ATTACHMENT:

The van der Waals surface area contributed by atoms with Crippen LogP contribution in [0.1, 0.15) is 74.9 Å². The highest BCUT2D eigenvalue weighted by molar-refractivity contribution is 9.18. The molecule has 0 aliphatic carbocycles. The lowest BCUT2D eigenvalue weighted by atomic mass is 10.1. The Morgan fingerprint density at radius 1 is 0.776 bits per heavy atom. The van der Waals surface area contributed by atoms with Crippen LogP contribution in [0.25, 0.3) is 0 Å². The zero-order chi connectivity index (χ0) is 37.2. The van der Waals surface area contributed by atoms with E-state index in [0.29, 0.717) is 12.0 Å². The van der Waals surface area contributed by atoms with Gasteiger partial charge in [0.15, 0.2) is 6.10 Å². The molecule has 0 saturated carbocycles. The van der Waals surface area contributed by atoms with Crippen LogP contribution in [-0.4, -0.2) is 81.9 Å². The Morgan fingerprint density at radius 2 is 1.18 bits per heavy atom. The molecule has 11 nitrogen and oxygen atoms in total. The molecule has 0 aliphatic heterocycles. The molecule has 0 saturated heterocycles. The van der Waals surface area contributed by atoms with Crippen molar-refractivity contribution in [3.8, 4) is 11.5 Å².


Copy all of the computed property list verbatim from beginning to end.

The van der Waals surface area contributed by atoms with Crippen LogP contribution in [0.1, 0.15) is 74.9 Å². The highest BCUT2D eigenvalue weighted by molar-refractivity contribution is 9.18. The molecule has 0 aliphatic carbocycles. The lowest BCUT2D eigenvalue weighted by atomic mass is 10.1. The Morgan fingerprint density at radius 1 is 0.776 bits per heavy atom. The van der Waals surface area contributed by atoms with Crippen LogP contribution in [0.25, 0.3) is 0 Å². The zero-order chi connectivity index (χ0) is 37.2. The van der Waals surface area contributed by atoms with E-state index in [0.29, 0.717) is 12.0 Å². The van der Waals surface area contributed by atoms with Gasteiger partial charge in [0.15, 0.2) is 6.10 Å². The molecule has 0 saturated carbocycles. The van der Waals surface area contributed by atoms with Crippen LogP contribution in [-0.4, -0.2) is 81.9 Å². The Morgan fingerprint density at radius 2 is 1.18 bits per heavy atom. The molecule has 11 nitrogen and oxygen atoms in total. The molecule has 0 aliphatic heterocycles. The molecule has 0 saturated heterocycles. The van der Waals surface area contributed by atoms with Crippen molar-refractivity contribution in [3.8, 4) is 11.5 Å².